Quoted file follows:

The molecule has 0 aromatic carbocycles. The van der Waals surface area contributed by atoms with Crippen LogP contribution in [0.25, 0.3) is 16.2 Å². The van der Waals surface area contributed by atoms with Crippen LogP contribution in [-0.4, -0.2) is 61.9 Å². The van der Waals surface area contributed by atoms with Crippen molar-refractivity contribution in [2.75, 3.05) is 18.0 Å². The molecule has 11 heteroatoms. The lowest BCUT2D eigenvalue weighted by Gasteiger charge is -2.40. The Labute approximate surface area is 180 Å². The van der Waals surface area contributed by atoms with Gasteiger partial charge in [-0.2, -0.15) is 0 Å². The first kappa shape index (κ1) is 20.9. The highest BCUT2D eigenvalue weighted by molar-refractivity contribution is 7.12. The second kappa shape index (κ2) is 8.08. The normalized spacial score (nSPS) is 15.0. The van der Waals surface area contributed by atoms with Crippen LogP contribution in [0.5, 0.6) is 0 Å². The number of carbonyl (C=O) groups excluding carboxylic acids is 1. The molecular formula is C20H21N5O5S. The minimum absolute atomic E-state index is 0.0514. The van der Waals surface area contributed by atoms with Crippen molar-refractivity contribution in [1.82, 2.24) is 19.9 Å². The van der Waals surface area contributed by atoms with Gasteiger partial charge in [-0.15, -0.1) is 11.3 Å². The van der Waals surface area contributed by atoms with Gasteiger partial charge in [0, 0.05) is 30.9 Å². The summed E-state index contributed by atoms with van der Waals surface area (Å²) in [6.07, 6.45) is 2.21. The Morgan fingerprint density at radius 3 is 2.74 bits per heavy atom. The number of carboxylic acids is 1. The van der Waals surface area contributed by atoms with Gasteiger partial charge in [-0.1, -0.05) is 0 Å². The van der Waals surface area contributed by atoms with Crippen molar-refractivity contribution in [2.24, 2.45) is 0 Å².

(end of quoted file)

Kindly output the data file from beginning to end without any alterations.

The molecule has 0 aromatic carbocycles. The van der Waals surface area contributed by atoms with Crippen LogP contribution in [0.25, 0.3) is 16.2 Å². The van der Waals surface area contributed by atoms with Crippen LogP contribution in [-0.4, -0.2) is 61.9 Å². The van der Waals surface area contributed by atoms with Crippen molar-refractivity contribution in [2.75, 3.05) is 18.0 Å². The molecule has 11 heteroatoms. The lowest BCUT2D eigenvalue weighted by Gasteiger charge is -2.40. The Labute approximate surface area is 180 Å². The van der Waals surface area contributed by atoms with Gasteiger partial charge in [-0.2, -0.15) is 0 Å². The first kappa shape index (κ1) is 20.9. The highest BCUT2D eigenvalue weighted by molar-refractivity contribution is 7.12. The second kappa shape index (κ2) is 8.08. The normalized spacial score (nSPS) is 15.0. The van der Waals surface area contributed by atoms with Crippen LogP contribution in [0.5, 0.6) is 0 Å². The number of carbonyl (C=O) groups excluding carboxylic acids is 1. The molecular formula is C20H21N5O5S. The minimum absolute atomic E-state index is 0.0514. The van der Waals surface area contributed by atoms with Crippen molar-refractivity contribution in [1.82, 2.24) is 19.9 Å². The van der Waals surface area contributed by atoms with Gasteiger partial charge in [-0.15, -0.1) is 11.3 Å². The van der Waals surface area contributed by atoms with Gasteiger partial charge in [0, 0.05) is 30.9 Å². The summed E-state index contributed by atoms with van der Waals surface area (Å²) in [6.07, 6.45) is 2.21. The Morgan fingerprint density at radius 3 is 2.74 bits per heavy atom. The number of carboxylic acids is 1. The van der Waals surface area contributed by atoms with Gasteiger partial charge in [-0.1, -0.05) is 0 Å². The van der Waals surface area contributed by atoms with Crippen molar-refractivity contribution in [2.24, 2.45) is 0 Å².